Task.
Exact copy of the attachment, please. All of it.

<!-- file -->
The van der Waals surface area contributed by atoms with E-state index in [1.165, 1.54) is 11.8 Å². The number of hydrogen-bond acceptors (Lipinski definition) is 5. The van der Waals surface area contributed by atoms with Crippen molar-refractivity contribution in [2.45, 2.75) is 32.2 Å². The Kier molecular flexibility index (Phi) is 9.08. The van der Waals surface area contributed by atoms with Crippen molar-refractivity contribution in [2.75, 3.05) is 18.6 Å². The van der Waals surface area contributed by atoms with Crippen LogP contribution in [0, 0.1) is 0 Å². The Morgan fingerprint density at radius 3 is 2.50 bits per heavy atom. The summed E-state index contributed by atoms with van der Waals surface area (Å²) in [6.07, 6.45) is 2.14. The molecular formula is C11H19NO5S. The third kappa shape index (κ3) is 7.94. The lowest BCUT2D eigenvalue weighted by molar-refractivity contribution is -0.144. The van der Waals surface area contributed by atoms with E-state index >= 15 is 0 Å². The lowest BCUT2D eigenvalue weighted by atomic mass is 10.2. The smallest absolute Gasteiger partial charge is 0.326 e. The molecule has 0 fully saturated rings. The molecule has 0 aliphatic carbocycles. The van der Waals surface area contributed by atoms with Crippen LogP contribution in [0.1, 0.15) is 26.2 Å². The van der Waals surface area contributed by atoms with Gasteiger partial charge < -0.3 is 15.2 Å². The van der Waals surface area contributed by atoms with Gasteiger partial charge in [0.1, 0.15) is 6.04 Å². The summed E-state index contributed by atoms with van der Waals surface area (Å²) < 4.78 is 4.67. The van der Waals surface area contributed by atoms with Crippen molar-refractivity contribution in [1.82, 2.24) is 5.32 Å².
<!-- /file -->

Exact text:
The van der Waals surface area contributed by atoms with E-state index in [1.165, 1.54) is 11.8 Å². The number of hydrogen-bond acceptors (Lipinski definition) is 5. The van der Waals surface area contributed by atoms with Crippen molar-refractivity contribution in [2.45, 2.75) is 32.2 Å². The Kier molecular flexibility index (Phi) is 9.08. The van der Waals surface area contributed by atoms with Crippen molar-refractivity contribution in [2.75, 3.05) is 18.6 Å². The van der Waals surface area contributed by atoms with Crippen LogP contribution in [0, 0.1) is 0 Å². The Morgan fingerprint density at radius 3 is 2.50 bits per heavy atom. The summed E-state index contributed by atoms with van der Waals surface area (Å²) in [6.07, 6.45) is 2.14. The molecular formula is C11H19NO5S. The third kappa shape index (κ3) is 7.94. The lowest BCUT2D eigenvalue weighted by molar-refractivity contribution is -0.144. The van der Waals surface area contributed by atoms with E-state index >= 15 is 0 Å². The lowest BCUT2D eigenvalue weighted by atomic mass is 10.2. The smallest absolute Gasteiger partial charge is 0.326 e. The molecule has 0 fully saturated rings. The molecule has 0 aliphatic carbocycles. The van der Waals surface area contributed by atoms with Crippen LogP contribution in [0.1, 0.15) is 26.2 Å². The van der Waals surface area contributed by atoms with Gasteiger partial charge < -0.3 is 15.2 Å². The van der Waals surface area contributed by atoms with Gasteiger partial charge in [0.1, 0.15) is 6.04 Å². The summed E-state index contributed by atoms with van der Waals surface area (Å²) < 4.78 is 4.67. The van der Waals surface area contributed by atoms with Crippen molar-refractivity contribution in [1.82, 2.24) is 5.32 Å².